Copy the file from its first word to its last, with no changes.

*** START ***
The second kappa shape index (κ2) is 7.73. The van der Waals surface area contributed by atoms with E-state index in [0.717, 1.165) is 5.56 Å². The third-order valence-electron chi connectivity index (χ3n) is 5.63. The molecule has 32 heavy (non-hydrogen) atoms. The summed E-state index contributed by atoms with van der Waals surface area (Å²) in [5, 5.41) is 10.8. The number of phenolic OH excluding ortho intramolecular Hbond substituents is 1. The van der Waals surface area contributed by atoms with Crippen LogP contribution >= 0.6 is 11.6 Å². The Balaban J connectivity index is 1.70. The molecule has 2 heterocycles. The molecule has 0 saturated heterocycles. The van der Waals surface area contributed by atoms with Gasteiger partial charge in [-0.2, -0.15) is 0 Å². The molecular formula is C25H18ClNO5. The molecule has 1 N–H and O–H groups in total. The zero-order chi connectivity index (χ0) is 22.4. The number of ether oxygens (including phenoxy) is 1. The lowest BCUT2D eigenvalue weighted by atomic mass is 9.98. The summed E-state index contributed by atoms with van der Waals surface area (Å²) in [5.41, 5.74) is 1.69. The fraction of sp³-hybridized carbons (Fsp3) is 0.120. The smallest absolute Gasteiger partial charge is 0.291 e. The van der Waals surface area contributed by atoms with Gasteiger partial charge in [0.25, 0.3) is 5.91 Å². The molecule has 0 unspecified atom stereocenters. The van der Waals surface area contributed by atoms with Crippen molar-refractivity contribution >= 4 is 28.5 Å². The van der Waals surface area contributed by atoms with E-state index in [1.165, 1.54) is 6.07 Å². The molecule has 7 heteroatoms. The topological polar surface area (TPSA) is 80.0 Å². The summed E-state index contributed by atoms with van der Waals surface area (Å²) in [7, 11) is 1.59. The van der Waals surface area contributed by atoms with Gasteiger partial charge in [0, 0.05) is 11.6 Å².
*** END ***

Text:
The second kappa shape index (κ2) is 7.73. The van der Waals surface area contributed by atoms with E-state index in [0.717, 1.165) is 5.56 Å². The third-order valence-electron chi connectivity index (χ3n) is 5.63. The molecule has 32 heavy (non-hydrogen) atoms. The summed E-state index contributed by atoms with van der Waals surface area (Å²) in [5, 5.41) is 10.8. The number of phenolic OH excluding ortho intramolecular Hbond substituents is 1. The van der Waals surface area contributed by atoms with Crippen LogP contribution >= 0.6 is 11.6 Å². The Balaban J connectivity index is 1.70. The molecule has 2 heterocycles. The molecule has 0 saturated heterocycles. The van der Waals surface area contributed by atoms with Gasteiger partial charge in [-0.2, -0.15) is 0 Å². The molecular formula is C25H18ClNO5. The molecule has 1 N–H and O–H groups in total. The zero-order chi connectivity index (χ0) is 22.4. The number of ether oxygens (including phenoxy) is 1. The lowest BCUT2D eigenvalue weighted by atomic mass is 9.98. The summed E-state index contributed by atoms with van der Waals surface area (Å²) in [5.41, 5.74) is 1.69. The fraction of sp³-hybridized carbons (Fsp3) is 0.120. The smallest absolute Gasteiger partial charge is 0.291 e. The van der Waals surface area contributed by atoms with Gasteiger partial charge in [0.25, 0.3) is 5.91 Å². The molecule has 0 unspecified atom stereocenters. The van der Waals surface area contributed by atoms with Crippen molar-refractivity contribution >= 4 is 28.5 Å². The van der Waals surface area contributed by atoms with E-state index in [1.165, 1.54) is 6.07 Å². The molecule has 7 heteroatoms. The topological polar surface area (TPSA) is 80.0 Å². The summed E-state index contributed by atoms with van der Waals surface area (Å²) in [7, 11) is 1.59. The van der Waals surface area contributed by atoms with Gasteiger partial charge in [0, 0.05) is 11.6 Å².